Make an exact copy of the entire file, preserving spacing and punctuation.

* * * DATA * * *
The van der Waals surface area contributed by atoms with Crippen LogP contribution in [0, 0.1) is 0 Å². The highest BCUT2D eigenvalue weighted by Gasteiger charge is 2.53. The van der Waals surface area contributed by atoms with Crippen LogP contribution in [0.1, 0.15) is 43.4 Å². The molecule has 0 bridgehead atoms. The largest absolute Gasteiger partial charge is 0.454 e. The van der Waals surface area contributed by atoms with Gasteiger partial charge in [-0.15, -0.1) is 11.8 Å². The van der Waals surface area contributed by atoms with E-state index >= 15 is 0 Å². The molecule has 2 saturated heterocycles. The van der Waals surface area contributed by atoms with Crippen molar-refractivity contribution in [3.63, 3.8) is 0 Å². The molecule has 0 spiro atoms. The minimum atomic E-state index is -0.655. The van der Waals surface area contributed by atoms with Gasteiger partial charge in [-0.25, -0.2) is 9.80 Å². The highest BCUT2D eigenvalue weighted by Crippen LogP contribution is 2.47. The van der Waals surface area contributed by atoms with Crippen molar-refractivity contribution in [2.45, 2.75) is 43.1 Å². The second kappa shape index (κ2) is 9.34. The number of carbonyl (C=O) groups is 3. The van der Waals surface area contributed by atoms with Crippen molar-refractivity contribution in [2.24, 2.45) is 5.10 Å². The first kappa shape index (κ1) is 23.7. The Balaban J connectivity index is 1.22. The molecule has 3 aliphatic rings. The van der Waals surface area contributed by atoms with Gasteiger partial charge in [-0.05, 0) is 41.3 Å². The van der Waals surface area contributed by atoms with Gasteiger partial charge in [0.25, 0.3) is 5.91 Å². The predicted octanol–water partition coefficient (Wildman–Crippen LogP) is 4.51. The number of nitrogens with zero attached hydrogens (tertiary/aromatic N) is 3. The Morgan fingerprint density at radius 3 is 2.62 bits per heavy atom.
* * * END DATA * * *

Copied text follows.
The van der Waals surface area contributed by atoms with Crippen LogP contribution in [0, 0.1) is 0 Å². The highest BCUT2D eigenvalue weighted by Gasteiger charge is 2.53. The van der Waals surface area contributed by atoms with Crippen LogP contribution in [0.1, 0.15) is 43.4 Å². The molecule has 0 bridgehead atoms. The largest absolute Gasteiger partial charge is 0.454 e. The van der Waals surface area contributed by atoms with Gasteiger partial charge in [-0.15, -0.1) is 11.8 Å². The van der Waals surface area contributed by atoms with E-state index >= 15 is 0 Å². The molecule has 2 saturated heterocycles. The van der Waals surface area contributed by atoms with Crippen molar-refractivity contribution in [3.63, 3.8) is 0 Å². The molecule has 0 spiro atoms. The minimum atomic E-state index is -0.655. The van der Waals surface area contributed by atoms with Gasteiger partial charge in [-0.25, -0.2) is 9.80 Å². The highest BCUT2D eigenvalue weighted by Crippen LogP contribution is 2.47. The van der Waals surface area contributed by atoms with Crippen molar-refractivity contribution in [2.45, 2.75) is 43.1 Å². The second kappa shape index (κ2) is 9.34. The number of carbonyl (C=O) groups is 3. The van der Waals surface area contributed by atoms with Crippen molar-refractivity contribution in [2.24, 2.45) is 5.10 Å². The first kappa shape index (κ1) is 23.7. The Balaban J connectivity index is 1.22. The molecule has 3 aliphatic rings. The van der Waals surface area contributed by atoms with Gasteiger partial charge in [-0.05, 0) is 41.3 Å². The van der Waals surface area contributed by atoms with Gasteiger partial charge in [0.25, 0.3) is 5.91 Å². The predicted octanol–water partition coefficient (Wildman–Crippen LogP) is 4.51. The number of nitrogens with zero attached hydrogens (tertiary/aromatic N) is 3. The Morgan fingerprint density at radius 3 is 2.62 bits per heavy atom.